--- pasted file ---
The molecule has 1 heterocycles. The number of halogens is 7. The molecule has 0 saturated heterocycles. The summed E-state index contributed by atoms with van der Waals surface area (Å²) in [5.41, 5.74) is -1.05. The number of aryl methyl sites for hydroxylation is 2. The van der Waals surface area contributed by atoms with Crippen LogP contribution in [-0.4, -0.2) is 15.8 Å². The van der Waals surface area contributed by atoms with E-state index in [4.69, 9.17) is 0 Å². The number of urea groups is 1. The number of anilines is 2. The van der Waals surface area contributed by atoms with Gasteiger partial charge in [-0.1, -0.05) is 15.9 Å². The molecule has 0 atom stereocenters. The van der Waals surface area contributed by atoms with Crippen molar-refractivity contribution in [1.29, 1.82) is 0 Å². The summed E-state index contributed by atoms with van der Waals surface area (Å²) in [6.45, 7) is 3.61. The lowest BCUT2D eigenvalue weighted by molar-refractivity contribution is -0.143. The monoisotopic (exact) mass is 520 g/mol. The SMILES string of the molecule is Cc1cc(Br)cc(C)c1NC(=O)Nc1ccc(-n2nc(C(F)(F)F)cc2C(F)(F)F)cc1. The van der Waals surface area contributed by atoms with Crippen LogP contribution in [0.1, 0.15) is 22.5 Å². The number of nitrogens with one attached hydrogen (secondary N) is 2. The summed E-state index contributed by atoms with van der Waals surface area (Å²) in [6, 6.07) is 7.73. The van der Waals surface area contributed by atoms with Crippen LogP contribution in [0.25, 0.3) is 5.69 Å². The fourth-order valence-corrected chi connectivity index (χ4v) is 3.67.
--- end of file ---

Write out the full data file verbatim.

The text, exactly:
The molecule has 1 heterocycles. The number of halogens is 7. The molecule has 0 saturated heterocycles. The summed E-state index contributed by atoms with van der Waals surface area (Å²) in [5.41, 5.74) is -1.05. The number of aryl methyl sites for hydroxylation is 2. The van der Waals surface area contributed by atoms with Crippen LogP contribution in [-0.4, -0.2) is 15.8 Å². The van der Waals surface area contributed by atoms with E-state index in [4.69, 9.17) is 0 Å². The number of urea groups is 1. The number of anilines is 2. The van der Waals surface area contributed by atoms with Gasteiger partial charge in [-0.1, -0.05) is 15.9 Å². The molecule has 0 atom stereocenters. The van der Waals surface area contributed by atoms with Crippen molar-refractivity contribution in [1.29, 1.82) is 0 Å². The summed E-state index contributed by atoms with van der Waals surface area (Å²) in [6.45, 7) is 3.61. The lowest BCUT2D eigenvalue weighted by molar-refractivity contribution is -0.143. The monoisotopic (exact) mass is 520 g/mol. The SMILES string of the molecule is Cc1cc(Br)cc(C)c1NC(=O)Nc1ccc(-n2nc(C(F)(F)F)cc2C(F)(F)F)cc1. The van der Waals surface area contributed by atoms with Crippen LogP contribution in [0.1, 0.15) is 22.5 Å². The number of nitrogens with one attached hydrogen (secondary N) is 2. The summed E-state index contributed by atoms with van der Waals surface area (Å²) in [6, 6.07) is 7.73. The van der Waals surface area contributed by atoms with Crippen LogP contribution in [0.25, 0.3) is 5.69 Å². The fourth-order valence-corrected chi connectivity index (χ4v) is 3.67.